Case Report Open Access
Copyright ©The Author(s) 2022. Published by Baishideng Publishing Group Inc. All rights reserved.
World J Gastrointest Surg. Jul 27, 2022; 14(7): 714-719
Published online Jul 27, 2022. doi: 10.4240/wjgs.v14.i7.714
Indocyanine green fluorescence imaging for spleen preservation in laparoscopic splenic artery aneurysm resection: A case report
Jian Cheng, Li-Yang Sun, Jie Liu, Cheng-Wu Zhang
Jian Cheng, Li-Yang Sun, Jie Liu, Cheng-Wu Zhang, Department of General Surgery, Cancer Center, Division of Hepatobiliary and Pancreatic Surgery, Zhejiang Provincial People’s Hospital (Affiliated People’s Hospital, Hangzhou Medical College), Hangzhou 310014, Zhejiang Province, China
ORCID number: Cheng-Wu Zhang (0000-0003-2794-0601).
Author contributions: Cheng J, Liu J and Zhang CW performed the operation; Cheng J and Sun LY collected case data and wrote the manuscript; Zhang CW proofread and revised the manuscript; all authors approved the version to be published; Sun LY and Cheng J contributed equally to this work.
Supported by Zhejiang Medical and Health Science and Technology Plan, No. 2022RC096; and Basic Public Welfare Research Project of Zhejiang Province of China, No. LGF20H030011.
Informed consent statement: Informed written consent was obtained from the patient for the publication of this report and for any accompanying images.
Conflict-of-interest statement: All the authors report no relevant conflicts of interest for this article.
CARE Checklist (2016) statement: The authors have read the CARE Checklist (2016), and the manuscript was prepared and revised according to the CARE Checklist (2016).
Open-Access: This article is an open-access article that was selected by an in-house editor and fully peer-reviewed by external reviewers. It is distributed in accordance with the Creative Commons Attribution NonCommercial (CC BY-NC 4.0) license, which permits others to distribute, remix, adapt, build upon this work non-commercially, and license their derivative works on different terms, provided the original work is properly cited and the use is non-commercial. See: https://creativecommons.org/Licenses/by-nc/4.0/
Corresponding author: Cheng-Wu Zhang, MD, Chief Doctor, Professor, Department of General Surgery, Cancer Center, Division of Hepatobiliary and Pancreatic Surgery, Zhejiang Provincial People’s Hospital (Affiliated People’s Hospital, Hangzhou Medical College), No. 158 Shangtang Road, Hangzhou 310014, Zhejiang Province, China. zcwzry@163.com
Received: March 22, 2022
Peer-review started: March 22, 2022
First decision: June 11, 2022
Revised: June 14, 2022
Accepted: July 5, 2022
Article in press: July 5, 2022
Published online: July 27, 2022

Abstract
BACKGROUND

Splenic artery aneurysm (SAA) is a rare vascular lesion conventionally treated by resection or interventional therapy. The surgical procedure usually involves splenectomy, and interventional therapy may cause post-embolization syndromes. Preservation of the spleen and its function is rarely reported during the management of SAA.

CASE SUMMARY

We report a patient with an asymptomatic SAA (3.5 cm in diameter), which was en-bloc resected laparoscopically using indocyanine green (ICG) fluorescence imaging to preserve the spleen and its function.

CONCLUSION

ICG fluorescence imaging for spleen preservation in laparoscopic SAA resection is safe and may be beneficial in avoiding splenectomy and maintaining splenic function.

Key Words: Laparoscopic, Indocyanine green, Fluorescence imaging, Splenic artery, Aneurysm, Spleen-preserving, Case report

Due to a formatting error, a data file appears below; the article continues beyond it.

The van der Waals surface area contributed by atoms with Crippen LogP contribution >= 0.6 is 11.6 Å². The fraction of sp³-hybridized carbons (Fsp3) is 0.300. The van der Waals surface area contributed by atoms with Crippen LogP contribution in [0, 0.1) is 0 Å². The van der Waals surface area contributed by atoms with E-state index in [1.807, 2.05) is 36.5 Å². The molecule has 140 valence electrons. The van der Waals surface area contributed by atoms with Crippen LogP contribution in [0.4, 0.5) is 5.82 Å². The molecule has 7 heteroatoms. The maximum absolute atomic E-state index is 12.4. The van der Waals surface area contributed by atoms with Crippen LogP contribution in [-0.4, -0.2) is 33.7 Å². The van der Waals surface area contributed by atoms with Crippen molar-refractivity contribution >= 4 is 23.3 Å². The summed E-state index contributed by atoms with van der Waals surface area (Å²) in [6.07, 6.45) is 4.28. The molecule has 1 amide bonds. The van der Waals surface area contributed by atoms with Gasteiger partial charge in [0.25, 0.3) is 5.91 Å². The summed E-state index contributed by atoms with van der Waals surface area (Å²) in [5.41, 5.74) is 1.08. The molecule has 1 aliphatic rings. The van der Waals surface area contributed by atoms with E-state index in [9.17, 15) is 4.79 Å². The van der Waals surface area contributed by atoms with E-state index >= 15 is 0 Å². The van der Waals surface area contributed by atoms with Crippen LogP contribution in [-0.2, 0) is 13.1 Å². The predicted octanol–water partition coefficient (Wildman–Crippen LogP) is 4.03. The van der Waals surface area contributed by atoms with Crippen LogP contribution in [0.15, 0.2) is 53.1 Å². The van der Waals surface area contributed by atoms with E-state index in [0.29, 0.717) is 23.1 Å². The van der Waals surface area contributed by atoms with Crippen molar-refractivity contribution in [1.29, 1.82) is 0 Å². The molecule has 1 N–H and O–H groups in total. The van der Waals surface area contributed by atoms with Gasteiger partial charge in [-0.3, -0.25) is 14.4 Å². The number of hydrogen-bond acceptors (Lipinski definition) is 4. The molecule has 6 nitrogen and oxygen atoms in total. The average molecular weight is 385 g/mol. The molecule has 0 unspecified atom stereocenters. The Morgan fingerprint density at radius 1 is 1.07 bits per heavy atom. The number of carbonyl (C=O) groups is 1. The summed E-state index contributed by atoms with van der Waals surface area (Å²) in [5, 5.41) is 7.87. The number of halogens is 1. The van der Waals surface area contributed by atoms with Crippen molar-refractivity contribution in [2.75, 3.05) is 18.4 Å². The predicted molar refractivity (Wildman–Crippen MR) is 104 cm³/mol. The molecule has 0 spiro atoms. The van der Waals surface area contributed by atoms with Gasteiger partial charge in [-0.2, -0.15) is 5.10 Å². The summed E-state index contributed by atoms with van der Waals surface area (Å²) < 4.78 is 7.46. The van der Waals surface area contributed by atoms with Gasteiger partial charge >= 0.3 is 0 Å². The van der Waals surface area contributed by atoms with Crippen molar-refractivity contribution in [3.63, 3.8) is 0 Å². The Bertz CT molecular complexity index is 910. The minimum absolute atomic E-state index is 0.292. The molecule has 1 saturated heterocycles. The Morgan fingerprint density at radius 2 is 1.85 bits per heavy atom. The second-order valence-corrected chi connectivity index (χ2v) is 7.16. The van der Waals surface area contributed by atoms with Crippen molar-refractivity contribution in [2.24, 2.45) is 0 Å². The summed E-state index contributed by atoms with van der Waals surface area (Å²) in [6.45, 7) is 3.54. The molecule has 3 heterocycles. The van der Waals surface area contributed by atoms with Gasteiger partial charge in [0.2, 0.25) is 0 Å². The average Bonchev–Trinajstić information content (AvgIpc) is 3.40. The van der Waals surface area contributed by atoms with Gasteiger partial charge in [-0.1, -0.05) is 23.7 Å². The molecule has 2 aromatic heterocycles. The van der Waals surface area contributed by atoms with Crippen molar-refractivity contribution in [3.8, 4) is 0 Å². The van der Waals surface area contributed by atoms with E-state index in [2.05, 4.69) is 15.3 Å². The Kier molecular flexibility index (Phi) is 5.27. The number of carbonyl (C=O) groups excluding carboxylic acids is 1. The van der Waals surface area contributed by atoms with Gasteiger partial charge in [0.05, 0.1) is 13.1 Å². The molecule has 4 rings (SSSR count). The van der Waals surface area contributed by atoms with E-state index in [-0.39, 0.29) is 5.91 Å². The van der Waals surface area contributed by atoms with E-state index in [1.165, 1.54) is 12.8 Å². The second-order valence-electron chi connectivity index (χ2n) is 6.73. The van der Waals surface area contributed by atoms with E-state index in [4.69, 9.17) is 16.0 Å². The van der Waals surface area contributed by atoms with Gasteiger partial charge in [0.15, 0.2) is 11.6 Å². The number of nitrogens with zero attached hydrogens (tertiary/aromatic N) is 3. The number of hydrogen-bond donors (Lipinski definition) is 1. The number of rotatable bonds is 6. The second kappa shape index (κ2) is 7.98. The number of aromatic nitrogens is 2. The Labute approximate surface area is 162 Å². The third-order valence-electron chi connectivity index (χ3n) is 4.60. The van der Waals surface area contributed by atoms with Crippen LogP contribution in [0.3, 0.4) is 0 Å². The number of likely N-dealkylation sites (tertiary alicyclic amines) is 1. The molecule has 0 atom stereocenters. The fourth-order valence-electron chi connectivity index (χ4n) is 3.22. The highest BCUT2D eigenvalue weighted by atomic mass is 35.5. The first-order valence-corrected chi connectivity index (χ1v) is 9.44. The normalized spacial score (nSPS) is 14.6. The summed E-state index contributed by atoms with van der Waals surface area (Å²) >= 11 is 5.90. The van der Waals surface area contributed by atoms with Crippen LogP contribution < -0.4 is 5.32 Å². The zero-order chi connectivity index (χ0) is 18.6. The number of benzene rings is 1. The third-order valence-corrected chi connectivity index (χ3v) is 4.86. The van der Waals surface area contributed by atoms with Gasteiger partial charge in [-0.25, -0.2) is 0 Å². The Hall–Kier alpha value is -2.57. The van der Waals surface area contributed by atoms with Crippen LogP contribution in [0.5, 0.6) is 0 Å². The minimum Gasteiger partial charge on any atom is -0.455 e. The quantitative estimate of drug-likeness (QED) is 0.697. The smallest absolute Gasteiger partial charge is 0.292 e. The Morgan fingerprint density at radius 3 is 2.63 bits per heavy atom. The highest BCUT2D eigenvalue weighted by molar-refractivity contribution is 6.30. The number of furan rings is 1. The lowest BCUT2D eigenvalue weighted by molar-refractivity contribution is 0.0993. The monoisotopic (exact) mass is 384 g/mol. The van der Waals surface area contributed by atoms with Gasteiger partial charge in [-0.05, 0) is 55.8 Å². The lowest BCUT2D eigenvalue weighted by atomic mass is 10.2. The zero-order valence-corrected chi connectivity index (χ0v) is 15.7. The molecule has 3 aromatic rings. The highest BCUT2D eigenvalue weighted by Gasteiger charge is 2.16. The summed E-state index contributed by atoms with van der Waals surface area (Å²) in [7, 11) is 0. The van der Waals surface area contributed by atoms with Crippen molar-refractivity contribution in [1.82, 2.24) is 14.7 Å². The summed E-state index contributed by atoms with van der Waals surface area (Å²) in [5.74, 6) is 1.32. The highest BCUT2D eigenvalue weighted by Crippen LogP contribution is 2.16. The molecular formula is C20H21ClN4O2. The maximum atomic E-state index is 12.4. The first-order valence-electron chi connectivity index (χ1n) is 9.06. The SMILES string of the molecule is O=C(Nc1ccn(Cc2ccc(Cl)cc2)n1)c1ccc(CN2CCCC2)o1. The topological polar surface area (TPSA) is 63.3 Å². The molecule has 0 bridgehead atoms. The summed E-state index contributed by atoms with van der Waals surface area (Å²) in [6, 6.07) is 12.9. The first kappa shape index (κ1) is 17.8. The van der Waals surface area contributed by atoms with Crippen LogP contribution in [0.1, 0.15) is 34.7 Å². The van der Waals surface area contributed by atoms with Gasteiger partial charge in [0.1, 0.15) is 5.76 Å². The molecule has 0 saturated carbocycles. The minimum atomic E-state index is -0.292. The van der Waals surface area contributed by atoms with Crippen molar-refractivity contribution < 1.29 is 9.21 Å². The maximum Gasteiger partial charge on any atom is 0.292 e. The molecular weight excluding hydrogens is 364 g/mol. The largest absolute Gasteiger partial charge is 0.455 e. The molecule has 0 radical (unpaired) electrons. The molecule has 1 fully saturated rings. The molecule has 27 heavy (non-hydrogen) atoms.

Core Tip: Currently, there are three main treatment methods for splenic artery aneurysm (SAA): Endovascular treatment, open surgery, and laparoscopic surgery. Laparoscopic SAA resection is inevitably concomitant with splenectomy due to end-organ ischemia at times. We here present a case of SAA treated by laparoscopic resection using indocyanine green fluorescence imaging for preserving spleen and its function. This is the first case successfully treated by this method reported in the literature.



INTRODUCTION

With further understanding of spleen function, and occurrence of complications such as overwhelming post-splenectomy infection, thrombocytosis, and portal vein thrombosis after splenectomy, surgeons have realized the importance of splenic preservation[1]. Protecting normal splenic artery blood flow is the key to maintain spleen function[2]. Preserving the spleen and its function is an important issue in the management of splenic artery aneurysm (SAA). We here report the application of indocyanine green (ICG)-enhanced fluorescence for spleen preservation in a patient during laparoscopic SAA resection. We also review the relevant literature.

CASE PRESENTATION
Chief complaints

A 50-year-old man was admitted to hospital due to an asymptomatic SAA found on medical examination.

History of present illness

Abdominal ultrasound showed a posterior pancreatic mass, which was diagnosed as an SAA 3.5 cm in diameter three days ago without any symptoms.

History of past illness

The patient denied a history of surgery or abdominal trauma, and had a free previous medical history.

Personal and family history

His personal history and family history were unremarkable. He denied history of consuming alcohol, tobacco, and psychoactive drugs.

Physical examination

No positive signs were found on abdominal examination and other physical examinations.

Laboratory examinations

Blood tests, blood biochemistry, coagulation function, urine and routine stool tests were all normal.

Imaging examinations

Ultrasound showed a posterior pancreatic mass and an SAA was considered. A contrast-enhanced celiac trunk (CT) scan revealed an SAA 3.5 cm in diameter with thrombosis located in the posterior pancreas. 3D virtual imaging revealed a 3.5 cm SAA located at approximately 3 cm from the CT (Figure 1).

Figure 1
Figure 1 Contrast-enhanced celiac trunk and 3D reconstruction imaging. A: A 3.5 cm splenic artery aneurysm (SAA) in the proximal splenic artery located in the posterior pancreas; B: 3D reconstruction imaging shows a 3.5 cm SAA at the same location. CT: Celiac trunk; SA: Splenic artery; SAA: Splenic artery aneurysm;
FINAL DIAGNOSIS

The final diagnosis of the presented case is an asymptomatic SAA (3.5 cm in diameter).

TREATMENT

Surgical treatment was selected based on the anatomic location of the aneurysm, possible rupture of the SAA and the patient’s choice. Endovascular treatment was not proposed as endovascular repair may increase the risk of subsequent complications and re-interventions during long-term follow-up[3]. Thus, laparoscopic SAA resection with ICG fluorescence imaging was performed.